Forests are an ideal land use for water quality protection because they stabilize soil and filter stormwater runoff from adjoining, non-forested areas. In order to sustain a forest’s ability to protect water quality, some degree of management is often required. Timber harvesting is part of the forest renewal cycle and is usually the most intensive forest management activity that requires special attention to assure water quality is protected. Inappropriate management practices can impact water quality by destabilizing streambanks, reducing riparian vegetation and removing tree canopies. Any one of these impacts can alter the interface of the aquatic and terrestrial ecosystem, influence downstream flooding and change watershed functions. This chapter explores forestry in North Carolina. It includes information on forestland ownership, resources and management. It also includes information related to BMPs and forestry operations.
Land-disturbing activities are often associated with road construction and maintenance, industrial, commercial and residential development and mining operations. All of these can be a major source of pollution because of the cumulative number of acres disturbed at any given time. Even though such activities are short-lived and considered temporary sources of pollution, the impacts to water quality and overall stream function can be severe and long lasting. To avoid potential environmental and financial problems, it is essential to use the proper BMPs to control erosion and sedimentation. It is also imperative that the practices be maintained throughout the duration of the development or land-disturbing activity. This chapter provides an overview of land-disturbing activities and impacts to water quality. In includes definitions of erosion and sediment, reviews the role of state and local governments and provides a list of BMPs for controlling both sediment and erosion.
Wastewater is used water. It includes substances such as human waste, food scraps, oils, soaps and chemicals from homes, businesses and industries. Effluent is the treated water discharged from wastewater treatment plants or other point source dischargers such as municipalities and manufacturing facilities. In order to protect water quality and aquatic life, wastewater treatment is subject to local, state and federal rules and regulations. This chapter provides an overview of the wastewater treatment process, identifies water quality impacts associated with wastewater discharge and reviews federal and state programs used to manage wastewater throughout the United States.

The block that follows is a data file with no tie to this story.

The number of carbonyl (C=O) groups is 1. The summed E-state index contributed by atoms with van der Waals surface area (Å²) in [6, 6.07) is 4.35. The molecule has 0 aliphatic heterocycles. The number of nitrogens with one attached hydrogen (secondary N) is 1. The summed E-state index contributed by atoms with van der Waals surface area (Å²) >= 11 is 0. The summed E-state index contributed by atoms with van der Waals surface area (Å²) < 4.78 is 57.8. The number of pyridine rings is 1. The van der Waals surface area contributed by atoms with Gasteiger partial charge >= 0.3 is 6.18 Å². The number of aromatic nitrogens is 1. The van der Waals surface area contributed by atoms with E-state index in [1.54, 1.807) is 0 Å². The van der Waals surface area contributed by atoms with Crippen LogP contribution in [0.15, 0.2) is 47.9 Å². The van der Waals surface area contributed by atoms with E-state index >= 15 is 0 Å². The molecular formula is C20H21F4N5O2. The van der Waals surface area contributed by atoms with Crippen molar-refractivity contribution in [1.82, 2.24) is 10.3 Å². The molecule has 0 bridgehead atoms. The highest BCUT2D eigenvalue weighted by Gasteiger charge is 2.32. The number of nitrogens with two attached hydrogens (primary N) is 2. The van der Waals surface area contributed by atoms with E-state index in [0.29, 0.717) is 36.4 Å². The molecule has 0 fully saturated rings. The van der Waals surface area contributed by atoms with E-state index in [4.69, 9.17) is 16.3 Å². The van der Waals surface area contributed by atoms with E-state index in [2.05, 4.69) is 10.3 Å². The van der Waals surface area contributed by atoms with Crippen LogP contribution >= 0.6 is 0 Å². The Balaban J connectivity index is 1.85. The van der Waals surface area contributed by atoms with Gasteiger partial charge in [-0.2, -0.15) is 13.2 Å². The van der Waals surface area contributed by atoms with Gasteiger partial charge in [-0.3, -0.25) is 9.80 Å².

Recreational waters, particularly coastal areas, are valued worldwide for their economic, ecological and cultural significance. Like many states, the livelihood of North Carolina communities that cater to water related activities can be severely impacted if bacteria levels are above the water quality standards. This chapter reviews how bacteria are used as a water quality indicator. It includes how bacteria can impact water quality, provides an overview of water quality standards for freshwater and saltwater and reviews BMPs and management strategies that can reduce bacteria numbers in waterbodies throughout the state.
Nutrients refer to the elements phosphorus and nitrogen. Both are common components of fertilizers, animal and human wastes, vegetation, aquaculture and some industrial processes. Nutrients in surface waters come from both point and nonpoint sources including agricultural and urban runoff, wastewater treatment plants, forestry activities and atmospheric deposition. Nutrients in nonpoint source runoff come mostly from fertilizer and animal wastes. Nutrients in point source discharges typically come from human waste, food residues, cleaning agents and industrial processes. This chapter provides an overview of nutrients and how they can impact water quality, defines nutrient sensitive waters (NSW) and management strategies that have been adopted by the state to protect those waters, and reviews lake and estuary nutrient monitoring protocols and strategies.
The future of our rivers, streams, wetlands and estuaries are closely linked to land use decisions made on both a public and private scale. Many of the areas are privately owned and it is the private landowner who can protect our waters through conservation and various management options. This chapter explores various options for protecting water quality and includes information related to local initiatives, planning and funding opportunities.Protecting water quality is not only healthy for the environment, it is can also lead to societal and economic benefits. By working with landowners, public and private entities and local volunteer, civic and conservation groups, a community can protect its waters from many of the issues identified in this document. Planning on a watershed scale provides a framework to restore impaired waters and protect water quality in healthy streams. Everyone is part of the problem. Everyone must be part of the solution.